From Moody's rating upgrade to Fitch's GDP cut: Why Narendra Modi govt needn't take rating agencies too seriously

Confusing signals are floating around from global rating agencies on India’s economic picture. Moody’s thinks the economy deserved a sovereign rating upgrade, it did so, S&P (Standard and Poor’s) didn’t think India is worthy of a rating upgrade at this point, hence it left the grade untouched. Fitch thinks India’s growth picture has ‘repeatedly disappointed’ because of one-off factors, mainly demonetisation and GST-related disruptions. It slashed the GDP forecast for current fiscal to 6.7 percent from 6.9 percent.

Quite clearly, there is no real conviction among raters about India’s state of the economy. This isn’t unexpected. However, regardless of the rating action/ change in growth forecasts and despite the confusion among the current state of the economy, the common factor in all these assessments is that India is poised for a better future on account of the structural reforms being undertaken such as roll out of a unified indirect tax regime, bankruptcy code and formation of an independent rate-setting panel.

Often, an unfavourable comment or rating action has prompted Indian government to confront the particular rater with counter-arguments questioning their methodology. This happened even during the most recent S&P decision not to up India’s sovereign rating. The Narendra Modi government immediately responded to the S&P rate action calling it "unfair". Earlier also the government has criticised the rating agency for not giving upgrade. For instance government’s chief economic advisor, Arvind Subramanian had expressed his unhappiness with rating agencies including S&P for not giving India a rating push saying that these agencies have poor standards.

 From Moodys rating upgrade to Fitchs GDP cut: Why Narendra Modi govt neednt take rating agencies too seriously

File image of Prime Minister Narendra Modi. PTI

Are such confrontations really warranted? The world has stopped taking raters seriously particularly after the 2008 financial crisis originated with the collapse of Lehman Brothers. None of the rating agencies, including the big three, could warn the world about the impending economic disaster that has been building over years. In India too, rating agencies have been fighting a big trust deficit on account of what is normally called as ‘rating shopping’ or the practice of rating agencies awarding high rating to an undeserving company to capture business and beating competition. In an interview given to Mint newspaper in August, 2011 (read here), Icra Ltd, one of the Indian rating agencies, came down heavily on the industry for making compromises to win business. “Some of the issues relating to excessive competition are possibly resulting in some rating agencies taking a liberal interpretation of the principles, which are well established internationally,” Icra managing director and chief executive officer Naresh Takkar told the paper without naming any particular rating agency.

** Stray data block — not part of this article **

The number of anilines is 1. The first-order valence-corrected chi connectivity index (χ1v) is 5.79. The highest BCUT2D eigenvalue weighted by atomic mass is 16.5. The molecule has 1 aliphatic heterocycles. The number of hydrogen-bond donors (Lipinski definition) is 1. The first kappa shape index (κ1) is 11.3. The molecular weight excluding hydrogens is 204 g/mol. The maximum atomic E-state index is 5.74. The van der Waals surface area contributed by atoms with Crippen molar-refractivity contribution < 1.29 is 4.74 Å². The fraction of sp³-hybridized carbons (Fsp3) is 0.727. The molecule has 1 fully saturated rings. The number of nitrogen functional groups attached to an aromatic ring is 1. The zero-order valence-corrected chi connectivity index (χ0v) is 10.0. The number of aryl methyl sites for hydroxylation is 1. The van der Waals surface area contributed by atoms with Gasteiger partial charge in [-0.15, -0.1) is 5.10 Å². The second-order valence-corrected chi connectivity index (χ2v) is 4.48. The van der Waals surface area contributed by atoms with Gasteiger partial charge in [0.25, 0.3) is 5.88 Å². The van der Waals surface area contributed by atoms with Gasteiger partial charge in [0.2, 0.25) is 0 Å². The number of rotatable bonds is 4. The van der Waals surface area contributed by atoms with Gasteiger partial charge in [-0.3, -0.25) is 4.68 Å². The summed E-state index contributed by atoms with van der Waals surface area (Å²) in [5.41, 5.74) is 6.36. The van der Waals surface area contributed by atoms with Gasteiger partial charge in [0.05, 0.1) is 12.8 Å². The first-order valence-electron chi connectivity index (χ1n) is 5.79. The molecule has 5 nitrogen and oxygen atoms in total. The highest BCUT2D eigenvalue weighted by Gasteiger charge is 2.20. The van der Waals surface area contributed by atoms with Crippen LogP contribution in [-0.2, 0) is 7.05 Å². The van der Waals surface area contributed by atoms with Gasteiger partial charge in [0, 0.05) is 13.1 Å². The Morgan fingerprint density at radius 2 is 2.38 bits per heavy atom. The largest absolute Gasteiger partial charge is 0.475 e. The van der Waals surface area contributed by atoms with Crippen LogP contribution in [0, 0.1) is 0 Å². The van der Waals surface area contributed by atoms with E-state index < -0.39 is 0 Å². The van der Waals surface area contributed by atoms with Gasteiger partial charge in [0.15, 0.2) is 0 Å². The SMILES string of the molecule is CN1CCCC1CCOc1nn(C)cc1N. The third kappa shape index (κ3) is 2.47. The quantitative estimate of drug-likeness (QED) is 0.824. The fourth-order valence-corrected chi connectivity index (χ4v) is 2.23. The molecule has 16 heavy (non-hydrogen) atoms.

Ratings awarded by such agencies are typically used by investors to assess the financial health and credit worthiness of a company. If a company has high ratings, its borrowing costs come down accordingly. Similarly, if a company commands low rating, investors look it with suspicion. The same goes true for a country also. But in the case of a company rating, it is up to the company whether to accept or reject a particular rating from an agency, leaving room for rating shopping. Of course, as per the regulatory norms, the rating agency can still put up the rejected rating on its website in a certain category. But, when it comes to sovereign rating, there is hardly any choice for the particular country to accept or reject the rating. The announcement is made globally and the audience is not confined to that particular country.

How India should welcome an unfavourable rating action/comment? Not with confrontation certainly. It gives the country rogue image. The best way is not to attach too much importance for a rating assessment and accept it graciously as one of the many views. Constant self-assessment and course correction wherever needed would work better than looking for cues from outside and picking up fights when you don’t get the desired outcome. Right now, the Indian economy has both positives and negatives. A rating agency doesn’t need to tell the government that economy is gripped with structural problems on the ground, including disturbing level of unemployment, bad loan menace in the banking sector and falling private investments. On the positive side, the structural reforms being undertaken such as GST and banking reforms will set the stage for future growth. India knows its strengths and weaknesses. Don’t take the raters too seriously.

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Updated Date: Dec 05, 2017 12:57:04 IST